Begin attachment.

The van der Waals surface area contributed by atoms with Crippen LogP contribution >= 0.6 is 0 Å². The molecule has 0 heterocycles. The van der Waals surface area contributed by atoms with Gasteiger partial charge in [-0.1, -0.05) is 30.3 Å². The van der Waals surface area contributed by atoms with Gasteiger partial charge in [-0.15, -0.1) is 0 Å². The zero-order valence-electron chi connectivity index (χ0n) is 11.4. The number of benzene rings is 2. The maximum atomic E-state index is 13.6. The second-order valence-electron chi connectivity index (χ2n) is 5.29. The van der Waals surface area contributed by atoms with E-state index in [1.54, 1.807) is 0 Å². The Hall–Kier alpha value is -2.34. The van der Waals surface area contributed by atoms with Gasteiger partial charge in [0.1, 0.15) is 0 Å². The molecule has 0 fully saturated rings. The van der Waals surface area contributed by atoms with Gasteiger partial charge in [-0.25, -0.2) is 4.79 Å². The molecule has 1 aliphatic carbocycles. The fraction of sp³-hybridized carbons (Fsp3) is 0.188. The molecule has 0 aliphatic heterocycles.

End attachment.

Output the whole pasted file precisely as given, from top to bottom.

The van der Waals surface area contributed by atoms with Crippen LogP contribution >= 0.6 is 0 Å². The molecule has 0 heterocycles. The van der Waals surface area contributed by atoms with Gasteiger partial charge in [-0.1, -0.05) is 30.3 Å². The van der Waals surface area contributed by atoms with Gasteiger partial charge in [-0.15, -0.1) is 0 Å². The zero-order valence-electron chi connectivity index (χ0n) is 11.4. The number of benzene rings is 2. The maximum atomic E-state index is 13.6. The second-order valence-electron chi connectivity index (χ2n) is 5.29. The van der Waals surface area contributed by atoms with E-state index in [1.54, 1.807) is 0 Å². The Hall–Kier alpha value is -2.34. The van der Waals surface area contributed by atoms with Gasteiger partial charge in [0.1, 0.15) is 0 Å². The molecule has 0 fully saturated rings. The van der Waals surface area contributed by atoms with Gasteiger partial charge in [-0.25, -0.2) is 4.79 Å². The molecule has 1 aliphatic carbocycles. The fraction of sp³-hybridized carbons (Fsp3) is 0.188. The molecule has 0 aliphatic heterocycles.